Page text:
Most of us overestimate how much energy we burn on the bike. Here’s how to get a more accurate number.
Most people overestimate their calorie burn - often by a lot. But it’s not your fault. If anything, health writers like me deserve to shoulder a large chunk of the blame.
For years we touted the amazing calorie-torching benefits of everyday levels of activity, like, say, a leisurely coffee shop ride. We didn’t mean to delude anyone; we were being deluded ourselves, relying on tools like calorie calculators that estimate energy expenditure using formulas based on METs (short for metabolic equivalent of task) and weight. And those numbers can be highly individual - or woefully inaccurate.
For instance, let’s take that leisurely ride. Generally, cycling about 18km/h comes in at 8 METs, which means a 68kg rider may burn more than 540 calories in an hour. That’s a strong "may" though - especially if that rider is also pretty fit on the bike. Because the fitter you are, the more efficient you are, and (file under “life’s not fair”) the less energy/fewer calories you use when you ride at a given intensity.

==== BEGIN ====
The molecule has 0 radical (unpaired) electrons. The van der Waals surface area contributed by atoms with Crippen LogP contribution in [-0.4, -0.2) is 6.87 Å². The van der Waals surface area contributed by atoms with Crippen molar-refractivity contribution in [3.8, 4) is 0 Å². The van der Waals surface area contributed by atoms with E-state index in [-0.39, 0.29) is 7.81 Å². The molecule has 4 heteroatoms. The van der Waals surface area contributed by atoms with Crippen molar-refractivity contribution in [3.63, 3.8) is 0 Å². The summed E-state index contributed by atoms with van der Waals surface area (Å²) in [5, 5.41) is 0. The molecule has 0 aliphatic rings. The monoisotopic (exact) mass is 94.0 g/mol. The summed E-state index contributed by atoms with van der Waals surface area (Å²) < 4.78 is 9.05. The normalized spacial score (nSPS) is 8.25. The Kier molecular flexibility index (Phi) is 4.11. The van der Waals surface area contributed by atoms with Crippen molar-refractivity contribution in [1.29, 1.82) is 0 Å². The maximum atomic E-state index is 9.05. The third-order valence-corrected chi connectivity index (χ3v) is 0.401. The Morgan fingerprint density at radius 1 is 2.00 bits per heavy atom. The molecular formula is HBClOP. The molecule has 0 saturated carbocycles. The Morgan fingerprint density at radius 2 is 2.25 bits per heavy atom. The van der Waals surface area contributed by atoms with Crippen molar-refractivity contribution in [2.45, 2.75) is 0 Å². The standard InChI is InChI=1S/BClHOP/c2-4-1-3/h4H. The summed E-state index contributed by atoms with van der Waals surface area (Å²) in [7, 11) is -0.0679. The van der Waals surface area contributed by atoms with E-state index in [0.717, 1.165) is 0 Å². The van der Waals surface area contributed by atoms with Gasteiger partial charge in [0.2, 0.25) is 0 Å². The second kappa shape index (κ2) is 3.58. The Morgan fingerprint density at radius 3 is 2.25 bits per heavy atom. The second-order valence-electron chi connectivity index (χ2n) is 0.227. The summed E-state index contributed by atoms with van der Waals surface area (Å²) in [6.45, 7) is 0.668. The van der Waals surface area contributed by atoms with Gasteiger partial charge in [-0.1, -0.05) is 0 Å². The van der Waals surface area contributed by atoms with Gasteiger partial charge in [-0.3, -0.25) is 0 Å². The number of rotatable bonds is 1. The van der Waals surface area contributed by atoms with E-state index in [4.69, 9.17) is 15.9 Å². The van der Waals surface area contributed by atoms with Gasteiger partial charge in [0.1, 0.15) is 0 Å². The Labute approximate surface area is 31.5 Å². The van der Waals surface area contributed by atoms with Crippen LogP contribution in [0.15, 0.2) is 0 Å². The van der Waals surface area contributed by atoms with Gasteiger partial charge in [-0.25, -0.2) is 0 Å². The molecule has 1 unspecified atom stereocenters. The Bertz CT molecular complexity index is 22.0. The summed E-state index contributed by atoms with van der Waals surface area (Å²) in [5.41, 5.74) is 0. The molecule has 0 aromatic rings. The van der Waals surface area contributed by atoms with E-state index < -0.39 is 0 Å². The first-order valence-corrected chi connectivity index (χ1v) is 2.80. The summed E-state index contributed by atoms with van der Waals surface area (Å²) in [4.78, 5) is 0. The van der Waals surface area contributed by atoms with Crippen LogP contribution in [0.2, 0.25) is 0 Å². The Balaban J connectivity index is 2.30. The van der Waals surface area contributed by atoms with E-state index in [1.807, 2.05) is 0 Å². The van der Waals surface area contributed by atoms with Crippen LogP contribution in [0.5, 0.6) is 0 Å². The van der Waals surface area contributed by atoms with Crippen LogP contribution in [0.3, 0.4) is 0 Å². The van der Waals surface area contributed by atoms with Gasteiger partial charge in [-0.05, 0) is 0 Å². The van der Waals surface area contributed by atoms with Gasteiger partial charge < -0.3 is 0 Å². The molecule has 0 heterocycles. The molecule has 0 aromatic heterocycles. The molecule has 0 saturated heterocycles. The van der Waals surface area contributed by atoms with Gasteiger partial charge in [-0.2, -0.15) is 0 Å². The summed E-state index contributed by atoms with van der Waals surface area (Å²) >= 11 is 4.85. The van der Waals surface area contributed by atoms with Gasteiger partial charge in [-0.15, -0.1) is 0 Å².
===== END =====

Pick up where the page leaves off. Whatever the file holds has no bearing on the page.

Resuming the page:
That figure also never takes into account the fact that you’d be expending 1 MET and burning 68 calories that hour even if you were doing nothing more strenuous than watching Game of Thrones. So if you reward your 540-calorie ride with a chocolate scone and large latte, your weight may trend in a direction opposite of what you’re aiming for.
But everything is better that we have electronic wearables tracking our every step and shimmy, right? Yeah. About that.
A Stanford study published earlier this year reported that not one of the seven devices they tested - including the Apple Watch, Fitbit Surge, Mio Alpha 2, Basis Peak, Microsoft Band, PulseOn, and the Samsung Gear S2 - delivered an accurate number for energy expenditure. The most accurate one was off by 27 per cent. The least accurate one? 93 per cent.
And six of the seven devices measured heart rate accurately to within five per cent. As lead researcher Dr. Euan Ashley, professor of cardiovascular medicine, genetics and biomedical data science, told the Stanford Medical News Center, “Basing the number of doughnuts you eat on how many calories the device says you’ve burned is a really bad idea.”